Today the pastor at the congregation I worshipped with handed out rocks in worship and offered this slide for personal meditation. 

They were not the pretty, smooth, colorful ones I like to use for liturgical elements.  These were rough, regular, heavy rocks.  Even though she washed them dirt went all over my dress (which was fine with me).  


She read from Bishop Tutu’s The Book on Forgiving where he describes an exercise with the rock.  Take the rock and hold it in your hand for as many hours in the day as you can. 

Try to wash dishes with one hand holding a rock.  

Try to drive your car. 

Try to type at work. 

Try to hug a loved one. 

Try to get dressed. 

Try to…..

Of course, the rock will slow you down.  The rock will hamper you and make you unable to do what you need to be about.  The rock-exercise is meant to be a way of thinking through how hatred or anger can hold you back, weigh you down quite literally like a rock.

As I sat in worship today I was meditating on many things:


The hatred that is being lodged at immigrants coming into our country, some of them war refugees, some of them children the age of my child.  My heart breaks.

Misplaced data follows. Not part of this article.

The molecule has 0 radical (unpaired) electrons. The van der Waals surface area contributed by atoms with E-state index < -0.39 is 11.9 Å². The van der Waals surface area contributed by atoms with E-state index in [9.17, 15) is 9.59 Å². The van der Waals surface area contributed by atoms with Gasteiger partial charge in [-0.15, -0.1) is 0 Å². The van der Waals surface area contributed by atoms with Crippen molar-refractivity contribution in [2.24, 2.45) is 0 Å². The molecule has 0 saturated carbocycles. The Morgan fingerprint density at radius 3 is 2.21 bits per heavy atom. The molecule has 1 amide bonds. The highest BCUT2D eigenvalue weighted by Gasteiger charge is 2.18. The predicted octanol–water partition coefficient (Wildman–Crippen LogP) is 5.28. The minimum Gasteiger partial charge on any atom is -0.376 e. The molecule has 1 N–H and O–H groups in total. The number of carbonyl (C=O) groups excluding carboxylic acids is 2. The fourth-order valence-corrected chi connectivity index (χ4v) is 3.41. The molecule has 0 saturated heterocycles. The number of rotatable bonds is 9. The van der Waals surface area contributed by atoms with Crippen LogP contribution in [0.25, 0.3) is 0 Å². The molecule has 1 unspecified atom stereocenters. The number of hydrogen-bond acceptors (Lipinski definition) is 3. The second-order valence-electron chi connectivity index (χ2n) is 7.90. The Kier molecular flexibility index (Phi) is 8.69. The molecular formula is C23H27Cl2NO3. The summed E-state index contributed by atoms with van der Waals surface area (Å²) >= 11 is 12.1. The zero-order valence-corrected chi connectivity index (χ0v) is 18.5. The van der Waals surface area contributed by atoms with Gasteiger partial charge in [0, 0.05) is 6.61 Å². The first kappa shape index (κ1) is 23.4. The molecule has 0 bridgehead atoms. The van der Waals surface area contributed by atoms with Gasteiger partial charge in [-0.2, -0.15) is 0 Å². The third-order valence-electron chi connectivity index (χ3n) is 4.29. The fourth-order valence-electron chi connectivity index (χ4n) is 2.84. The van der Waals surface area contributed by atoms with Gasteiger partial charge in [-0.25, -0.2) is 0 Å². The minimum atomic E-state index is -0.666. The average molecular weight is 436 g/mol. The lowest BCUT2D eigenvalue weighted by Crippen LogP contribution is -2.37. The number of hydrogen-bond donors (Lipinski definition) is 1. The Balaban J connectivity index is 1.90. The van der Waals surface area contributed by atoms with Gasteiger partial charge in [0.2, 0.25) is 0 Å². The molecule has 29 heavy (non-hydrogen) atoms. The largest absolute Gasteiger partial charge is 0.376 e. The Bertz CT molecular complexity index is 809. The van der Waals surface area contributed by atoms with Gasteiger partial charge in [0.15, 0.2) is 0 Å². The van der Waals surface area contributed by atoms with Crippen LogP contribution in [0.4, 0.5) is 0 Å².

The Middle East embroiled in yet another war, a place where all sides refuse to back down from hatred and prejudice.  My heart breaks.

Anger in our own denomination—watching fights break out among its leaders.  My heart breaks.  

What would it be like if our congregations in this time of so much stress engaged in a Sabbath practice of forgiveness for a season? 

Reflected on the power of forgiveness and chose to live in a new way? 

What witness would we offer to the communities around us?  How would our hearts change?  How would our ministries change?  What fresh winds of Spirit and relationship might blossom in our lives?   

Might we inch back towards being peacemakers once again?


2 responses

  1. Your rock exercise is very interesting! There’s so much we all need to change with regard to prejudices and old held hangover hatreds. Sometimes those hatreds seem like habits without thought. This is is long because I’m so distressed about the troubles n our world today.

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